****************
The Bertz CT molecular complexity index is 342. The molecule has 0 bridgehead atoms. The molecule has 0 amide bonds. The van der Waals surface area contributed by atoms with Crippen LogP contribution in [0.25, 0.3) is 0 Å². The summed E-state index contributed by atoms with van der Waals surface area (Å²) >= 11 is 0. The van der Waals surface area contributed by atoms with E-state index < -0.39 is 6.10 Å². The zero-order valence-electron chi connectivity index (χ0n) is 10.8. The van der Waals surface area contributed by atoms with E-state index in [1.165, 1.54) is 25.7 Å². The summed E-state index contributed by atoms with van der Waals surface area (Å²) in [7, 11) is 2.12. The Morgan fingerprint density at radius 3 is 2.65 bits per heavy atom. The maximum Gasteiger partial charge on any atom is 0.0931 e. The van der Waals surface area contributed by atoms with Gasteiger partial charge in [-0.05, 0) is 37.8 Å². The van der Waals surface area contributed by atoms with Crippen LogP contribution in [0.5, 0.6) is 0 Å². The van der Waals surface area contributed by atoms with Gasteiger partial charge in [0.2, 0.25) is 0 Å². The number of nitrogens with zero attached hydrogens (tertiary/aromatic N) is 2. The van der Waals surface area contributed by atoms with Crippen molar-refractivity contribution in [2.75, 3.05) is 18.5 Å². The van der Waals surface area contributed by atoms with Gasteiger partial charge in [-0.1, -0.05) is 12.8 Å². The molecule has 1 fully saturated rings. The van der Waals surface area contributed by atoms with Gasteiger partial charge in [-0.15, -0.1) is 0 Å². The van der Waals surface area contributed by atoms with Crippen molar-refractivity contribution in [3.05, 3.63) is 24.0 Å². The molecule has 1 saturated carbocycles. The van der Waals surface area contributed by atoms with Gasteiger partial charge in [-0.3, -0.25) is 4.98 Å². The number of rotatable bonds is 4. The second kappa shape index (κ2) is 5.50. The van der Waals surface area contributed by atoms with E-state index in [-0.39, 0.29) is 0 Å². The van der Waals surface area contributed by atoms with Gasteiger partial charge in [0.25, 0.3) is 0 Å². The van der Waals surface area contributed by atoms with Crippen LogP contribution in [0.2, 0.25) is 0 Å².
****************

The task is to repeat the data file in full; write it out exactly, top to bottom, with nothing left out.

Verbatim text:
The Bertz CT molecular complexity index is 342. The molecule has 0 bridgehead atoms. The molecule has 0 amide bonds. The van der Waals surface area contributed by atoms with Crippen LogP contribution in [0.25, 0.3) is 0 Å². The summed E-state index contributed by atoms with van der Waals surface area (Å²) >= 11 is 0. The van der Waals surface area contributed by atoms with E-state index < -0.39 is 6.10 Å². The zero-order valence-electron chi connectivity index (χ0n) is 10.8. The van der Waals surface area contributed by atoms with E-state index in [1.165, 1.54) is 25.7 Å². The summed E-state index contributed by atoms with van der Waals surface area (Å²) in [7, 11) is 2.12. The Morgan fingerprint density at radius 3 is 2.65 bits per heavy atom. The maximum Gasteiger partial charge on any atom is 0.0931 e. The van der Waals surface area contributed by atoms with Gasteiger partial charge in [-0.05, 0) is 37.8 Å². The van der Waals surface area contributed by atoms with Crippen LogP contribution in [0.5, 0.6) is 0 Å². The van der Waals surface area contributed by atoms with Gasteiger partial charge in [0.2, 0.25) is 0 Å². The number of nitrogens with zero attached hydrogens (tertiary/aromatic N) is 2. The van der Waals surface area contributed by atoms with Crippen molar-refractivity contribution in [2.75, 3.05) is 18.5 Å². The van der Waals surface area contributed by atoms with Gasteiger partial charge in [-0.1, -0.05) is 12.8 Å². The molecule has 1 fully saturated rings. The van der Waals surface area contributed by atoms with Gasteiger partial charge in [-0.15, -0.1) is 0 Å². The van der Waals surface area contributed by atoms with Crippen molar-refractivity contribution in [3.05, 3.63) is 24.0 Å². The molecule has 1 saturated carbocycles. The van der Waals surface area contributed by atoms with Gasteiger partial charge in [-0.3, -0.25) is 4.98 Å². The number of rotatable bonds is 4. The second kappa shape index (κ2) is 5.50. The van der Waals surface area contributed by atoms with E-state index in [-0.39, 0.29) is 0 Å². The van der Waals surface area contributed by atoms with Gasteiger partial charge in [0.25, 0.3) is 0 Å². The van der Waals surface area contributed by atoms with Crippen LogP contribution in [0.2, 0.25) is 0 Å².